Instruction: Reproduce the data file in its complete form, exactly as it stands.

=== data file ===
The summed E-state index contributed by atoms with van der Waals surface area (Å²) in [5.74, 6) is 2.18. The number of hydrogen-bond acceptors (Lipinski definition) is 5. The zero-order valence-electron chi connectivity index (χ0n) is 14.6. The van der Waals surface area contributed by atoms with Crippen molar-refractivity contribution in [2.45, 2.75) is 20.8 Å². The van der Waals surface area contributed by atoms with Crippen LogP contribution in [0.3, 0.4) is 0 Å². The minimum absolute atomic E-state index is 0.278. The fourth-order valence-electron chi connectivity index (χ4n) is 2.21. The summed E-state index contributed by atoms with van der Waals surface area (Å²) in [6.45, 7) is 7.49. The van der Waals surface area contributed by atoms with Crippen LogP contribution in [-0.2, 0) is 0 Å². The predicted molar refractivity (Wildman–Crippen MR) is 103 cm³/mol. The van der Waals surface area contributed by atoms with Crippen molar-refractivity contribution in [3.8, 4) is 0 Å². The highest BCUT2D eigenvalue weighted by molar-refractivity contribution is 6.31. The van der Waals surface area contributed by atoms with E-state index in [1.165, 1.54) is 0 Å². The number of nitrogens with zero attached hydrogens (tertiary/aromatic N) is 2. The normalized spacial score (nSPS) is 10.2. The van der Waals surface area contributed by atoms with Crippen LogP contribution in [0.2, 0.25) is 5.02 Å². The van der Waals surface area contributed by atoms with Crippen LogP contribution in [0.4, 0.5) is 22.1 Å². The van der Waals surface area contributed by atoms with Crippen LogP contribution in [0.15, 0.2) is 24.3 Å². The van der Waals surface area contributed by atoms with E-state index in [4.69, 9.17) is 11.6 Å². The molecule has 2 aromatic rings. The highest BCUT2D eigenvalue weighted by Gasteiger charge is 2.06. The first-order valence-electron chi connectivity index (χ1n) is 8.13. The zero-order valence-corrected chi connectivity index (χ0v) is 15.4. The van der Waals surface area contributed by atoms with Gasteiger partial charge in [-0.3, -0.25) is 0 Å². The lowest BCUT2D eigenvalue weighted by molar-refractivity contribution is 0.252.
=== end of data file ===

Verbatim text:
The summed E-state index contributed by atoms with van der Waals surface area (Å²) in [5.74, 6) is 2.18. The number of hydrogen-bond acceptors (Lipinski definition) is 5. The zero-order valence-electron chi connectivity index (χ0n) is 14.6. The van der Waals surface area contributed by atoms with Crippen molar-refractivity contribution in [2.45, 2.75) is 20.8 Å². The van der Waals surface area contributed by atoms with Crippen LogP contribution in [0.3, 0.4) is 0 Å². The minimum absolute atomic E-state index is 0.278. The fourth-order valence-electron chi connectivity index (χ4n) is 2.21. The summed E-state index contributed by atoms with van der Waals surface area (Å²) in [6.45, 7) is 7.49. The van der Waals surface area contributed by atoms with Crippen LogP contribution in [-0.2, 0) is 0 Å². The predicted molar refractivity (Wildman–Crippen MR) is 103 cm³/mol. The van der Waals surface area contributed by atoms with Crippen molar-refractivity contribution in [3.8, 4) is 0 Å². The highest BCUT2D eigenvalue weighted by molar-refractivity contribution is 6.31. The van der Waals surface area contributed by atoms with E-state index in [1.165, 1.54) is 0 Å². The number of nitrogens with zero attached hydrogens (tertiary/aromatic N) is 2. The normalized spacial score (nSPS) is 10.2. The van der Waals surface area contributed by atoms with Crippen LogP contribution in [0.2, 0.25) is 5.02 Å². The van der Waals surface area contributed by atoms with Crippen LogP contribution in [0.4, 0.5) is 22.1 Å². The van der Waals surface area contributed by atoms with Crippen LogP contribution in [0.15, 0.2) is 24.3 Å². The van der Waals surface area contributed by atoms with E-state index in [4.69, 9.17) is 11.6 Å². The molecule has 2 aromatic rings. The highest BCUT2D eigenvalue weighted by Gasteiger charge is 2.06. The first-order valence-electron chi connectivity index (χ1n) is 8.13. The zero-order valence-corrected chi connectivity index (χ0v) is 15.4. The van der Waals surface area contributed by atoms with Gasteiger partial charge in [-0.3, -0.25) is 0 Å². The lowest BCUT2D eigenvalue weighted by molar-refractivity contribution is 0.252.